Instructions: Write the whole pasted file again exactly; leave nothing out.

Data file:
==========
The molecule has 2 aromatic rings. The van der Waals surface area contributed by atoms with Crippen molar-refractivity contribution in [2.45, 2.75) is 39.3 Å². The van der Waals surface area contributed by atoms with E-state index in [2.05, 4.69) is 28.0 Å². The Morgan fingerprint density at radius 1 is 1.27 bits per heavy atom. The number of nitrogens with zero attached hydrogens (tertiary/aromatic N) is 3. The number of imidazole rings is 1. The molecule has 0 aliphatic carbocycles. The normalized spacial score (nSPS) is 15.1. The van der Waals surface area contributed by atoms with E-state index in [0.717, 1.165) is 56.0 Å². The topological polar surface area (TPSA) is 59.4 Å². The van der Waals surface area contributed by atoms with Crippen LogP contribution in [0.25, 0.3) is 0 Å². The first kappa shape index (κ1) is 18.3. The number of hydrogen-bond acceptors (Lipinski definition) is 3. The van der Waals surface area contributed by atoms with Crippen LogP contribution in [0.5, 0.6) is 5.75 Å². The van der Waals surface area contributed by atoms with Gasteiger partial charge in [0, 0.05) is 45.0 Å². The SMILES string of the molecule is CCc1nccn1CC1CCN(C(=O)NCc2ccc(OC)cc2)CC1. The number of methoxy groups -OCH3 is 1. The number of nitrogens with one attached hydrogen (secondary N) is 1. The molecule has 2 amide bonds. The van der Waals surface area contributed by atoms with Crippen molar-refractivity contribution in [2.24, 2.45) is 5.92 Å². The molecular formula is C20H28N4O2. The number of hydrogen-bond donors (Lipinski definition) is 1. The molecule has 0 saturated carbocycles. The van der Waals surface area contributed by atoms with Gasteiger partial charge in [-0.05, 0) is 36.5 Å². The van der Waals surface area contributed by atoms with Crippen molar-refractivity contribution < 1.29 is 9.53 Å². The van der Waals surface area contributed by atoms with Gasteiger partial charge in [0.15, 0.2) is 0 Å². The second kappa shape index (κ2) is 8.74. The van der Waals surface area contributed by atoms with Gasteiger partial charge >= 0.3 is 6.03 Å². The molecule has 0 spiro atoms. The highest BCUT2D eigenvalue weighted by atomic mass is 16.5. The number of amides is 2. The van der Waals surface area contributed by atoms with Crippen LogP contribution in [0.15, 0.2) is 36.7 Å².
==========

The molecule has 2 aromatic rings. The van der Waals surface area contributed by atoms with Crippen molar-refractivity contribution in [2.45, 2.75) is 39.3 Å². The van der Waals surface area contributed by atoms with E-state index in [2.05, 4.69) is 28.0 Å². The Morgan fingerprint density at radius 1 is 1.27 bits per heavy atom. The number of nitrogens with zero attached hydrogens (tertiary/aromatic N) is 3. The number of imidazole rings is 1. The molecule has 0 aliphatic carbocycles. The normalized spacial score (nSPS) is 15.1. The van der Waals surface area contributed by atoms with E-state index in [0.717, 1.165) is 56.0 Å². The topological polar surface area (TPSA) is 59.4 Å². The van der Waals surface area contributed by atoms with Crippen LogP contribution in [0.25, 0.3) is 0 Å². The first kappa shape index (κ1) is 18.3. The number of hydrogen-bond acceptors (Lipinski definition) is 3. The van der Waals surface area contributed by atoms with Crippen LogP contribution in [0.5, 0.6) is 5.75 Å². The van der Waals surface area contributed by atoms with Gasteiger partial charge in [0, 0.05) is 45.0 Å². The SMILES string of the molecule is CCc1nccn1CC1CCN(C(=O)NCc2ccc(OC)cc2)CC1. The number of methoxy groups -OCH3 is 1. The number of nitrogens with one attached hydrogen (secondary N) is 1. The molecule has 2 amide bonds. The van der Waals surface area contributed by atoms with Crippen molar-refractivity contribution in [2.24, 2.45) is 5.92 Å². The molecular formula is C20H28N4O2. The number of hydrogen-bond donors (Lipinski definition) is 1. The molecule has 0 saturated carbocycles. The van der Waals surface area contributed by atoms with Gasteiger partial charge in [-0.05, 0) is 36.5 Å². The van der Waals surface area contributed by atoms with Crippen molar-refractivity contribution < 1.29 is 9.53 Å². The van der Waals surface area contributed by atoms with Gasteiger partial charge in [0.15, 0.2) is 0 Å². The second kappa shape index (κ2) is 8.74. The van der Waals surface area contributed by atoms with Gasteiger partial charge >= 0.3 is 6.03 Å². The molecule has 0 spiro atoms. The highest BCUT2D eigenvalue weighted by atomic mass is 16.5. The number of amides is 2. The van der Waals surface area contributed by atoms with Crippen LogP contribution in [0.15, 0.2) is 36.7 Å².